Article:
Abbott and Costello Meet the Mummy

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Abbott and Costello Meet the Mummy
A&cmeetmummy.jpg
theatrical poster
Directed by Charles Lamont
Produced by Howard Christie
Written by John Grant
Starring Bud Abbott
Lou Costello
Marie Windsor
Michael Ansara
Peggy King
Music by Joseph Gershenson (supervisor)
Uncredited:
Irving Gertz
Henry Mancini
Lou Maury
Hans J. Salter
Cinematography George Robinson
Edited by Russell Schoengarth
Distributed by Universal Pictures
Release date(s)
  • June 23, 1955 (1955-06-23) (U.S.)
Running time 79 minutes
Language English
Budget $726,250[1]

Abbott and Costello Meet the Mummy is a 1955 film directed by Charles Lamont and starring the comedy team of Abbott and Costello. It is also the 28th and final Abbott and Costello film produced by Universal Pictures.

Plot[edit]

Bud Abbott and Lou Costello are Americans who are stranded in Cairo, Egypt. They happen to overhear Dr. Gustav Zoomer (Kurt Katch) discussing the mummy Klaris, the guardian of the Tomb of Princess Ara. Apparently the mummy has a sacred medallion that shows where the treasure of Princess Ara can be found. The Followers of Klaris, led by Semu (Richard Deacon), overhear the conversation along with Madame Rontru (Marie Windsor), a business woman interested in stealing the treasure of Princess Ara.

Abbott and Costello go to the doctor's house to apply for the position to accompany the mummy back to America. However, two of Semu's men, Iben (Mel Welles) and Hetsut (Richard Karlan), murder the doctor and steal the mummy just before Abbott and Costello arrive. However, the medallion has been left behind and is found by Abbott and Costello, who attempt to sell it. Rontru offers them $100, but Pete suspects it is worth much more and asks for $5,000, which Rontru agrees to pay. She tells them to meet her at the Cairo Café, where Abbott and Costello learn from a waiter that the medallion is cursed. They frantically try to give it to one another (the Slipping the Mickey routine from The Naughty Nineties), until it winds up in Costello's hamburger and he swallows it. Rontru arrives and drags them to a doctor's office to get a look at the medallion under a fluoroscope. However, she cannot read the medallion's inscribed instructions, which are in hieroglyphics. Semu arrives, claiming to be an archaeologist, and offers to guide them all to the tomb. Meanwhile, Semu's followers have returned life to Klaris.

They arrive at the tomb, where Freddie learns of Semu's plans to murder them all. Rontru captures Semu, and one of her men, Charlie (Michael Ansara), disguises himself as a mummy and enters the temple. Abbott follows suit by disguising himself as a mummy, and he and Costello rescue Semu. Eventually all three mummies are in the same place at the same time, and the dynamite that Rontru intends to use to dig up the treasure detonates, killing Klaris and revealing the treasure. Abbott and Costello convince Semu to turn the temple into a nightclub to preserve the legend of Klaris and the three criminals who wanted to steal the treasure are presumably arrested.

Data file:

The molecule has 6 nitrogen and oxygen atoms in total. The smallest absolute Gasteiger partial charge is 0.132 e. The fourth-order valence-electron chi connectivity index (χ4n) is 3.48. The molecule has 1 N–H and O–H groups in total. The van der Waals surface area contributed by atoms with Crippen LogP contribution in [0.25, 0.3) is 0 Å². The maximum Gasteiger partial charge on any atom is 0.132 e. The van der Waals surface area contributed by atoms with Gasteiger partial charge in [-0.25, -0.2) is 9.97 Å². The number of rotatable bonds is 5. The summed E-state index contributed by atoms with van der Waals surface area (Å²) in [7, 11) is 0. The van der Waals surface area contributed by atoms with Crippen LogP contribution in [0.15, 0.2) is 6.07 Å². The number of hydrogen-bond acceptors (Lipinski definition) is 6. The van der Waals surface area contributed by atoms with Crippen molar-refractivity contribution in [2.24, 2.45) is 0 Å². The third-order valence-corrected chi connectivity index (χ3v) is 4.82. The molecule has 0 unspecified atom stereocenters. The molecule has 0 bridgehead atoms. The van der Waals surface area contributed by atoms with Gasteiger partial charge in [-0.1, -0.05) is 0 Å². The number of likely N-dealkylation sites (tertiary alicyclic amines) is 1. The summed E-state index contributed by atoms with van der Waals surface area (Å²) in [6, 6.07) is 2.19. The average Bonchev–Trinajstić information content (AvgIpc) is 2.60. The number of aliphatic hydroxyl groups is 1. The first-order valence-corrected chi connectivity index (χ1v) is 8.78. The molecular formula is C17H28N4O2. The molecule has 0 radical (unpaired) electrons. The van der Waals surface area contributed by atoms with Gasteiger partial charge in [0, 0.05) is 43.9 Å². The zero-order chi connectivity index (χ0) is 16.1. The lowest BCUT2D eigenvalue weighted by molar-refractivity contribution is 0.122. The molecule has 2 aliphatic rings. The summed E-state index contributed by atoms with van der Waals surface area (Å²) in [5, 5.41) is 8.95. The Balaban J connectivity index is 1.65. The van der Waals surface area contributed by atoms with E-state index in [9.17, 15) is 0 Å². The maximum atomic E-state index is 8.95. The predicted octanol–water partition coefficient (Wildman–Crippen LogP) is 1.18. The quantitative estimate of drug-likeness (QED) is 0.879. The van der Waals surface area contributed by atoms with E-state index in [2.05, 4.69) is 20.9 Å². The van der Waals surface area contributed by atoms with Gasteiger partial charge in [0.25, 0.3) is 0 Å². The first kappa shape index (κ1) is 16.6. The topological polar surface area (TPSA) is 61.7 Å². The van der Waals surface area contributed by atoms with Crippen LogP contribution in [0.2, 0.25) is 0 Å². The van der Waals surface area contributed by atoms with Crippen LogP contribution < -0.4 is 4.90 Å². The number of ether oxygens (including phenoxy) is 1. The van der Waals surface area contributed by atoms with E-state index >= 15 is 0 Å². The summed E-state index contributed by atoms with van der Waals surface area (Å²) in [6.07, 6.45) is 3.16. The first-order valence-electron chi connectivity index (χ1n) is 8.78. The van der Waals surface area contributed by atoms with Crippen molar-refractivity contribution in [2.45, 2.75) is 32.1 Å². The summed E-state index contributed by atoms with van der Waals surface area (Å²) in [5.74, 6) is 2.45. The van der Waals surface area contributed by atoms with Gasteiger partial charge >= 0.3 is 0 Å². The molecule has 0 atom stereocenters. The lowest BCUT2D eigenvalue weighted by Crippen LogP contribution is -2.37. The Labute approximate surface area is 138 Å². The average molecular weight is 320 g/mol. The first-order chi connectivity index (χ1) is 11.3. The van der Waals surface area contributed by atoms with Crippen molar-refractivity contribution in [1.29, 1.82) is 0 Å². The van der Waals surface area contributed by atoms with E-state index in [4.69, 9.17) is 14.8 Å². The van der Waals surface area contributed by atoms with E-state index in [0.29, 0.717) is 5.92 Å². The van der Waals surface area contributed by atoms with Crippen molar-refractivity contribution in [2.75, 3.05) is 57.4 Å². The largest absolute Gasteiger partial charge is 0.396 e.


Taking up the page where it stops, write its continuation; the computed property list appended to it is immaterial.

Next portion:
Cast[edit]


Cast notes
  • Lou Costello's daughter, Carol Costello, has a small part as a flower girl. She was sixteen years old at the time.[2]

Production[edit]

Abbott and Costello Meet the Mummy was filmed from October 28 through November 24, 1954 and is the last film that Abbott and Costello made for Universal Pictures, although Universal released a compilation film of clips from their films, titled The World of Abbott and Costello in 1965. The day after filming completed, Abbott and Costello arrived in New York City to ride on the first float of the annual Macy's Thanksgiving Day Parade.

Although Abbott and Costello were called "Pete and Freddie" in the script and in the closing credits, they used their real names onscreen during filming.

In Universal's previous Mummy films, the Mummy was called "Kharis", but in this film it is called "Klaris." Stuntman Eddie Parker (billed as "Edwin") played the Mummy. He had previously doubled Lon Chaney, Jr. in Universal's earlier Mummy films.

DVD releases[edit]

This film has been released three times on DVD. Originally released as single DVD on August 28, 2001, it was released twice as part of two different Abbott and Costello collections, The Best of Abbott and Costello Volume Four, on October 4, 2005, and again on October 28, 2008 as part of Abbott and Costello: The Complete Universal Pictures Collection. The film has been announced as part of The Mummy: The Complete Legacy Collection to be released on September 2, 2014.

Merchandise[edit]

The design for the Mummy figure in the 1986 Universal-licensed Classic Movie Monsters series from Imperial Toy was based on the monster from this film.[3]

References[edit]

Notes
  1. ^ Furmanek, Bob; Palumbo, Ron (1991). Abbott and Costello in Hollywood. New York: Perigee Books. ISBN 0-399-51605-0 p 251
  2. ^ Carole Costello at the Internet Movie Database
  3. ^ http://www.infinitehollywood.com/spotlight-on-imperial-universal-studios-mummy-figure/

External links[edit]